EghtesadOnline: Iran is set to launch satellite ‘Dousti’ into space in the coming weeks, the ICT minister told a conference in Tehran on occasion of National Space Technology Day.
“In the coming weeks, Dousti will be put into orbit,” Mohammad Javad Azari Jahromi said Sunday, his website reported.
Dousti (friendship in Persian) is a locally-made micro-class 52kg satellite that will orbit the Earth at altitudes between 250km and 310km. Jahromi said it has a spatial resolution of 10 meters.
Iran’s bid earlier this month to put into orbit the Payam1 satellite failed when the launching rocket did not reach adequate speed in the third stage, Financial Tribune reported.
Payam1 (message in Persian), a micro-class 100kg non-military satellite was to orbit about 500-600 km above the Earth's surface and undertake imagery and telecom tasks.
According to the minister, two other satellites are being developed in Iran. Scientists at Iran University of Science and Technology (IUST) are working on a satellite named Zafar, which Jahromi said should be ready for launch by September.
Another satellite is being developed by the Iranian Space Research Center (ISRC) named Nahid 2 for communication use.
Open Data Policy
The minister said to help improve the key sector, private firms and knowledge-based companies will have access to data collected by Iran Space Agency (ISA).
Over the past months, the Rouhani administration has been promoting an open data approach that entails giving private firms access to information gathered by state agencies.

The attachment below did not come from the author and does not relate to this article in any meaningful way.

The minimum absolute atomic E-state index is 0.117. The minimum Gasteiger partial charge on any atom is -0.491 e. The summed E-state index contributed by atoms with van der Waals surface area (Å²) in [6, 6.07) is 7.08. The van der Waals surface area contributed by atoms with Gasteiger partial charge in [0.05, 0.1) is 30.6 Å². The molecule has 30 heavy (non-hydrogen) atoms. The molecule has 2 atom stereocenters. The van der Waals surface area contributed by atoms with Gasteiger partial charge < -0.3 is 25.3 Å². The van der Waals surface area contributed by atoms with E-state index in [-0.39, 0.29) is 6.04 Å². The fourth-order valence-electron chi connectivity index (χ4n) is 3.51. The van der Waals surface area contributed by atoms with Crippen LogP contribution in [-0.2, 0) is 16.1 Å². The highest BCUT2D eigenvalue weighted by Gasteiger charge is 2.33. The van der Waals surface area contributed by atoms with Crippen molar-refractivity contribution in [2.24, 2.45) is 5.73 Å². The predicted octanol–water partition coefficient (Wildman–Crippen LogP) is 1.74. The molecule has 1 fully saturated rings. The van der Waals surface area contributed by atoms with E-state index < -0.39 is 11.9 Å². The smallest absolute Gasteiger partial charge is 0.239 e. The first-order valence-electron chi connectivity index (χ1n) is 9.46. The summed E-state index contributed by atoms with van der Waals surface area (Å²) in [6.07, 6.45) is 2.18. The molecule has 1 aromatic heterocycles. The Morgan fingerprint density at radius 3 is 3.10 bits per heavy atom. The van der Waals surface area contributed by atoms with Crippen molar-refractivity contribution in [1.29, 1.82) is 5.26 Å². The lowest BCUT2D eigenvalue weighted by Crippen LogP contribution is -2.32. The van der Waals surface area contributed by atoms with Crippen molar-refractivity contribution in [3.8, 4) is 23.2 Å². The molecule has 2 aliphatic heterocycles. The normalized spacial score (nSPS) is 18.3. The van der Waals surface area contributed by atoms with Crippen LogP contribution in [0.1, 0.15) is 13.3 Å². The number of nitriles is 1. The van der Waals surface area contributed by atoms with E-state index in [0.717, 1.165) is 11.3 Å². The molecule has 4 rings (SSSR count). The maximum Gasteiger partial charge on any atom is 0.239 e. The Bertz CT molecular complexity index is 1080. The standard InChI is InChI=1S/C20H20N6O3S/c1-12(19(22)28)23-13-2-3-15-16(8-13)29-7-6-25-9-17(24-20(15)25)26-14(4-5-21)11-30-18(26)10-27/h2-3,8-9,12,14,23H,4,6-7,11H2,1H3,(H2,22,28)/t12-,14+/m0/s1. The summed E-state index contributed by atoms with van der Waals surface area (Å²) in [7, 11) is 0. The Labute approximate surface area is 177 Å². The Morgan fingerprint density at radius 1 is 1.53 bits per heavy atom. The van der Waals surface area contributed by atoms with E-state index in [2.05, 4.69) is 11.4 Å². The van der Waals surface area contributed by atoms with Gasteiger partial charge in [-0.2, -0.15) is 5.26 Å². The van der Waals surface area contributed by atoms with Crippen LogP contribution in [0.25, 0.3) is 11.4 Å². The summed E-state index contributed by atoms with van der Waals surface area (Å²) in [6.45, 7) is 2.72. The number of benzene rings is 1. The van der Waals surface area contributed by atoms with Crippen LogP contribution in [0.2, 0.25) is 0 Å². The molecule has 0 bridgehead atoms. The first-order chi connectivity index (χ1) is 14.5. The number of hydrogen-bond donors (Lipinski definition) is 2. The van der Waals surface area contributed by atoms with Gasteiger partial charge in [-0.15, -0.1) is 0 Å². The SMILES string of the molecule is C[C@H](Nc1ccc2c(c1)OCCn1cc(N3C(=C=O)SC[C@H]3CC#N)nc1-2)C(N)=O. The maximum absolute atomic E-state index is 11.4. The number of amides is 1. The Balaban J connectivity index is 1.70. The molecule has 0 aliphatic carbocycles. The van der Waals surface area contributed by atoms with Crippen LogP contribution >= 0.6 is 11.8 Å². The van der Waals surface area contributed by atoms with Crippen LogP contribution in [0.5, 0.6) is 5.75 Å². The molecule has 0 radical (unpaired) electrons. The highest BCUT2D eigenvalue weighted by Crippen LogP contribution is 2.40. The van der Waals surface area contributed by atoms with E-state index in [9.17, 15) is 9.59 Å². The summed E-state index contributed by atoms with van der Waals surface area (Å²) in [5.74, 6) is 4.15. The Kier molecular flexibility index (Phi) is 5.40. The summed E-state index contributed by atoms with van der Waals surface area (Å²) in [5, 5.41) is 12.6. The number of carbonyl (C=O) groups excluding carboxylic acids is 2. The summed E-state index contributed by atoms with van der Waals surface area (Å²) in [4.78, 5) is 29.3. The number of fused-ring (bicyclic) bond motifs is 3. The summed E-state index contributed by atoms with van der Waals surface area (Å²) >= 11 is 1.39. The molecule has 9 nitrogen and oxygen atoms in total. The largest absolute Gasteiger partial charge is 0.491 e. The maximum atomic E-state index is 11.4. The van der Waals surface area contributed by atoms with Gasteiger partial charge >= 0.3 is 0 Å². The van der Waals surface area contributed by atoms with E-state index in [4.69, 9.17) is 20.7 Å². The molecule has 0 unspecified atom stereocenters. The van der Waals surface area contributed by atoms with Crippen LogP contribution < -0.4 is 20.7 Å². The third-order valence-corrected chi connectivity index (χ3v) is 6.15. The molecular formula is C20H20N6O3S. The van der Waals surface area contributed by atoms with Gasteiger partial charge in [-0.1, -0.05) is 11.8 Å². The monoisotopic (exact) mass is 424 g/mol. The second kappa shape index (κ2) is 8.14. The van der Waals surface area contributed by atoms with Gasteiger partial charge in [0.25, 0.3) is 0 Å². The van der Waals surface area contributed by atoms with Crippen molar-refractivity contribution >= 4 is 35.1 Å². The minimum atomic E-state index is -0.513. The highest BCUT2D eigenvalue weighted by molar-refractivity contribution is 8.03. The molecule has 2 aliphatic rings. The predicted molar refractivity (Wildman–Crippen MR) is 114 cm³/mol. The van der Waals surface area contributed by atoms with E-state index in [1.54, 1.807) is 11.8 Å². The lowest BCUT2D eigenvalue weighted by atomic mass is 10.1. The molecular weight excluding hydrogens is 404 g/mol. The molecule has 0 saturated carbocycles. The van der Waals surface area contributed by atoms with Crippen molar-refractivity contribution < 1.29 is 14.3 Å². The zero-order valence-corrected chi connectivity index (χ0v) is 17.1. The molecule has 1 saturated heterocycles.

If this approach is extended to space science, and if satellite imagery data is shared with private entities, companies will be able to help farmers with informed counseling.
With timely, valuable and precise information, farmers will be able to make data-driven decisions. For instance, they can decide on the best crop(s) for the year based on ecological forecasts.
Iran is among countries struggling with water crisis for decades. Space science and remote sensing can be employed for better management of the dwindling water resources and other natural resources.
Jahromi says the space program is in line with President Hassan Rouhani’s declared policy of curbing reliance on natural resources like fossil fuels by supporting and promoting tech-based businesses.
In addition to expanding space sciences and launching satellites, he said, commercializing the application of space technologies is on the government agenda.
ISA chief Morteza Barari in his address said the government plans to open up the space industry to private investment.
Iran’s space program is fully financed by the state and is the function of government agencies and universities. “We are working on measures to open up the sector to private investment,” Barari said.
The private sector is being encouraged to invest and participate in building and developing communication satellites. Iran Communication Regulatory Authority is to publish a detailed rule book in this field.
ISRC director, Hossein Samimi, outlined the center’s collaboration with academia in space sciences. “We have signed agreements with local universities for research projects and building satellites on which a million dollars will be spent jointly.”
He said his center will open a space sciences laboratory this week.